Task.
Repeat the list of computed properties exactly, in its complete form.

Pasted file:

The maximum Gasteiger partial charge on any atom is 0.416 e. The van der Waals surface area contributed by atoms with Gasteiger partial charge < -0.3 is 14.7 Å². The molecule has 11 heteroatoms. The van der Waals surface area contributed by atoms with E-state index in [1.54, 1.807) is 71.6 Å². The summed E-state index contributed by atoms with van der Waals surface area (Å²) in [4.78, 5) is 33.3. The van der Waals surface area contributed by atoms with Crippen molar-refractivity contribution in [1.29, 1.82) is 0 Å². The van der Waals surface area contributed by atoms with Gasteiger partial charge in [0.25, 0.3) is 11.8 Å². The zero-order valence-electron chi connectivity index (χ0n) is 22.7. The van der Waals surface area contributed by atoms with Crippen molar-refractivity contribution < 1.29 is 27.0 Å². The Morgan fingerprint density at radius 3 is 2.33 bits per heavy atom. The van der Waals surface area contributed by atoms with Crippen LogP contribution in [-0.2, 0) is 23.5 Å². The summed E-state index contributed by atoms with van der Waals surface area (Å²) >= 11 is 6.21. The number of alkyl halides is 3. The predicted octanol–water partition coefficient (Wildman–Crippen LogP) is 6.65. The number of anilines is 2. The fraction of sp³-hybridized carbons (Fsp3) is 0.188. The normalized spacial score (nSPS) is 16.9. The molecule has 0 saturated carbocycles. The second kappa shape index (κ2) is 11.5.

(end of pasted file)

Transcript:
The maximum Gasteiger partial charge on any atom is 0.416 e. The van der Waals surface area contributed by atoms with Gasteiger partial charge < -0.3 is 14.7 Å². The molecule has 11 heteroatoms. The van der Waals surface area contributed by atoms with E-state index in [1.54, 1.807) is 71.6 Å². The summed E-state index contributed by atoms with van der Waals surface area (Å²) in [4.78, 5) is 33.3. The van der Waals surface area contributed by atoms with Crippen molar-refractivity contribution in [1.29, 1.82) is 0 Å². The van der Waals surface area contributed by atoms with Gasteiger partial charge in [0.25, 0.3) is 11.8 Å². The zero-order valence-electron chi connectivity index (χ0n) is 22.7. The van der Waals surface area contributed by atoms with Crippen molar-refractivity contribution < 1.29 is 27.0 Å². The Morgan fingerprint density at radius 3 is 2.33 bits per heavy atom. The van der Waals surface area contributed by atoms with Crippen LogP contribution in [-0.2, 0) is 23.5 Å². The summed E-state index contributed by atoms with van der Waals surface area (Å²) >= 11 is 6.21. The number of alkyl halides is 3. The predicted octanol–water partition coefficient (Wildman–Crippen LogP) is 6.65. The number of anilines is 2. The fraction of sp³-hybridized carbons (Fsp3) is 0.188. The normalized spacial score (nSPS) is 16.9. The molecule has 0 saturated carbocycles. The second kappa shape index (κ2) is 11.5.